This op-ed originally appeared on Entrepreneur.com.
Outdated laws often protect existing industries against their upstart competition by not having foreseen future changes in business models and technology.
Even worse, for all the companies that eventually powered their way through these legal barriers, there are countless other would-be entrepreneurs who have stopped before even starting, deterred by restrictions that outlawed their idea before it had time to flourish.
But what would it look like for the government to adjust or remove regulatory roadblocks rather than stubbornly refusing to budge?
These questions aren’t merely theoretical — they’re increasingly becoming the new reality across the country. But the new approach to regulating innovative companies actually first began in another country — the United Kingdom — where in 2014, a “regulatory sandbox“ was launched for financial technology (FinTech) companies whose new technology needed more flexibility since the business model didn’t always line up with how financial systems had long operated.
The concept of a sandbox is well known in the tech sector as a testing environment where code can be safely deployed and tested without risking production environments and jeopardizing consumer data. These systems enable experimentation and innovation faster than might otherwise occur, given the reduced risk.
As applied to legal systems, a regulatory sandbox is an approach where a company can offer its products and services under the suspension of a particular law or regulation that might have otherwise inhibited it — and the concept is catching on in America.
States that step ahead
In 2018 Arizona became the first state to launch a FinTech sandbox, allowing companies to remain in said box for up to two years and service up to 10,000 clients before having to apply for a formal license. Wyoming followed in 2019, as did Florida, Hawaii, Nevada, Utah, and West Virginia shortly thereafter.
Several states have also explored how regulatory sandboxes might apply to other industries beyond FinTech. The insurance industry was the next target, with boxes created in Kentucky, Utah and Vermont.
Utah then began quickly outpacing other states in furthering the sandbox model to protect innovation. In 2020, the Beehive State’s Supreme Court launched a first-in-the-country box for legal services to “profoundly re-imagine[e] the way legal services are regulated in order to harness the power of entrepreneurship, capital and machine learning in the legal arena.” One of the potential reforms is to enable non-practicing lawyers to have investments and even ownership in law firms, helping increase efficiency and reduce cost. Other companies are using automation technology to provide routine legal services at a substantially reduced rate. Since then, California has also approved a legal service sandbox.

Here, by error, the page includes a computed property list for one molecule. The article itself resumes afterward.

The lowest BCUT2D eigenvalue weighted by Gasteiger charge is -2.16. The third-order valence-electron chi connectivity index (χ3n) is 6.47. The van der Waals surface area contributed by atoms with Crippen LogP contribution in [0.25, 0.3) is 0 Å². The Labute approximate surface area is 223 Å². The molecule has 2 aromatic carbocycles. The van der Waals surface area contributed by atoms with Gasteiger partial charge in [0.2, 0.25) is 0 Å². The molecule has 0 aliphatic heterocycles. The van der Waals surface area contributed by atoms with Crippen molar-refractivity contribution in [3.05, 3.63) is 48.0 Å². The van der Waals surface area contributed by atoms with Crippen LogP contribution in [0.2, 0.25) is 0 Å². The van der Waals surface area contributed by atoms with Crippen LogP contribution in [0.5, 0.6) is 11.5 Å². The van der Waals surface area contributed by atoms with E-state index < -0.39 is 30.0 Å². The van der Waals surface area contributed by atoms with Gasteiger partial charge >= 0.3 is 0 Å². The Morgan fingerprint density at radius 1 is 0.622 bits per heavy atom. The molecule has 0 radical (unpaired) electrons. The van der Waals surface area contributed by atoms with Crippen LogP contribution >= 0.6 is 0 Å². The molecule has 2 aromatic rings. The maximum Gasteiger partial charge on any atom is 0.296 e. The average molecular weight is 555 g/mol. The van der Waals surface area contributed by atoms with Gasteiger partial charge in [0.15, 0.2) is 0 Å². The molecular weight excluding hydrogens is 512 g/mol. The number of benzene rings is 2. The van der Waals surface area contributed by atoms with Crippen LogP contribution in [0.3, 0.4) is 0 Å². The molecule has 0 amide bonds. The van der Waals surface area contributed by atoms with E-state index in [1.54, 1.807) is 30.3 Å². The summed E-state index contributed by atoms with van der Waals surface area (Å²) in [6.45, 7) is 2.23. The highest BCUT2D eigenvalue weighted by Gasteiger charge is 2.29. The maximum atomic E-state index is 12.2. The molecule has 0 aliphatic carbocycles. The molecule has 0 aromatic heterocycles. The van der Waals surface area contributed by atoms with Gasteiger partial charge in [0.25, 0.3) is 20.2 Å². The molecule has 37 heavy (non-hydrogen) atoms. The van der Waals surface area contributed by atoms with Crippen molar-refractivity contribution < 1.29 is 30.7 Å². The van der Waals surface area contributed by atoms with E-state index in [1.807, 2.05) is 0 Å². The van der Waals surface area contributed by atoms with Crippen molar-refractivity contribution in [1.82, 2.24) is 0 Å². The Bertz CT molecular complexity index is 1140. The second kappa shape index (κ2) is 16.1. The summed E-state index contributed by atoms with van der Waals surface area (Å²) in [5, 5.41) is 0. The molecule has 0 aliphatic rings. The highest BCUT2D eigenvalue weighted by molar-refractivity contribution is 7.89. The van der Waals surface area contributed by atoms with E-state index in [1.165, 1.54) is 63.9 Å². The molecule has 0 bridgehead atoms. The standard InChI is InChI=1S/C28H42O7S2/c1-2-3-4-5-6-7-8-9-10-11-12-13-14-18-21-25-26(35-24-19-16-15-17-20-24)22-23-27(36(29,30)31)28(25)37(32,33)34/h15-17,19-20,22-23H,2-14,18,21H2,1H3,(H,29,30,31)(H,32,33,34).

As novel as this legal service was, the Utah Legislature has pressed forward to create an all-inclusive regulatory sandbox — meaning any business in any industry can benefit from a flexible approach. House Bill 217 received unanimous votes at every step of the legislative process and is another first-in-the-country model for encouraging innovation.
This broad approach across every economic sector is a recognition that elected officials cannot foresee the future. As best as they might try to regulate what is seen, they do not know what is unseen; no one can predict what innovations might soon come. So, rather than subjecting entrepreneurs to narrow-minded regulatory barriers conjured up in the past, a regulatory sandbox allows them to hit “pause” on an offending law or regulation while elected officials catch up and revise the law.
Take Turo, a company that allows individuals to rent their cars to others using an app, much like Airbnb, but for vehicles. Across the country, states and local jurisdictions have laws in place that prohibit individuals from directly renting vehicles, as the car rental companies have concocted and defended legal frameworks that protect their business model.
But why should individuals who simply want to share their car for a modest profit be punished? Rather than criminalize conduct that is later legalized after elected officials review and resolve the matter, why not temporarily shield the innovative company and its customers and clients while the law catches up? This is precisely what a regulatory sandbox allows.
This does not allow for the suspension of laws directly tied to health and safety; any important consumer protections fully remain in place and won’t be waived. And during their time in the sandbox, companies are in close communication with the relevant regulators to monitor progress and ensure safety. Elon Musk recently pointed out that “rules and regulations are immortal and if we keep making more every year and do not do something about removing them, then eventually we’ll be able to do nothing.”
Looking forward, Utah’s all-inclusive sandbox is likely to be adopted by other states also looking to boost economic recovery and welcome innovation and investment, signaling that they are open for business and hoping to help entrepreneurs who want to think up new ways of doing things.
As policymakers explore how best to help businesses in the aftermath of a pandemic, the answer might lie in a regulatory sandbox that helps get the government out of the way of entrepreneurs who can best solve the many problems we face.